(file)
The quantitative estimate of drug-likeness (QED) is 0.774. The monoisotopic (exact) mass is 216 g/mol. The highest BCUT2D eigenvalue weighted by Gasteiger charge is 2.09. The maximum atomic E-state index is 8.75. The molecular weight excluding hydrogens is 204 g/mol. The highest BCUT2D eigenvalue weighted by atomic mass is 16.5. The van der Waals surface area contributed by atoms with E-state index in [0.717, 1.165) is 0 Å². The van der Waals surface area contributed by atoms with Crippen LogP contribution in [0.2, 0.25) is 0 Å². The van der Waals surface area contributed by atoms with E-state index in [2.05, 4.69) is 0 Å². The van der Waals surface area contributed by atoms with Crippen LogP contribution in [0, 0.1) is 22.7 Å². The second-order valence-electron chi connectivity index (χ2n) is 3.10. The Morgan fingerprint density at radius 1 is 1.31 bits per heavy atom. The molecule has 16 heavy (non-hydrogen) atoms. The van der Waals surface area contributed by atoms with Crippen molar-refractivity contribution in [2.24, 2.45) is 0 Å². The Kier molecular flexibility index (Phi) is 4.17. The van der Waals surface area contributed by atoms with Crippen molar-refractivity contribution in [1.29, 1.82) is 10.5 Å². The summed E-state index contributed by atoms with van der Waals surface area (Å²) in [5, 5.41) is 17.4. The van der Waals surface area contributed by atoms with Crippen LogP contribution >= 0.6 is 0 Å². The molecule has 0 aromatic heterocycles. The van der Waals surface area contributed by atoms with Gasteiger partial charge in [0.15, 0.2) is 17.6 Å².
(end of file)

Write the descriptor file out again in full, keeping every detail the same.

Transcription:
The quantitative estimate of drug-likeness (QED) is 0.774. The monoisotopic (exact) mass is 216 g/mol. The highest BCUT2D eigenvalue weighted by Gasteiger charge is 2.09. The maximum atomic E-state index is 8.75. The molecular weight excluding hydrogens is 204 g/mol. The highest BCUT2D eigenvalue weighted by atomic mass is 16.5. The van der Waals surface area contributed by atoms with E-state index in [0.717, 1.165) is 0 Å². The van der Waals surface area contributed by atoms with Crippen LogP contribution in [0.2, 0.25) is 0 Å². The van der Waals surface area contributed by atoms with E-state index in [2.05, 4.69) is 0 Å². The van der Waals surface area contributed by atoms with Crippen LogP contribution in [0, 0.1) is 22.7 Å². The second-order valence-electron chi connectivity index (χ2n) is 3.10. The Morgan fingerprint density at radius 1 is 1.31 bits per heavy atom. The molecule has 16 heavy (non-hydrogen) atoms. The van der Waals surface area contributed by atoms with Crippen molar-refractivity contribution in [2.24, 2.45) is 0 Å². The Kier molecular flexibility index (Phi) is 4.17. The van der Waals surface area contributed by atoms with Crippen molar-refractivity contribution in [1.29, 1.82) is 10.5 Å². The summed E-state index contributed by atoms with van der Waals surface area (Å²) in [5, 5.41) is 17.4. The van der Waals surface area contributed by atoms with Crippen LogP contribution >= 0.6 is 0 Å². The molecule has 0 aromatic heterocycles. The van der Waals surface area contributed by atoms with Gasteiger partial charge in [0.15, 0.2) is 17.6 Å².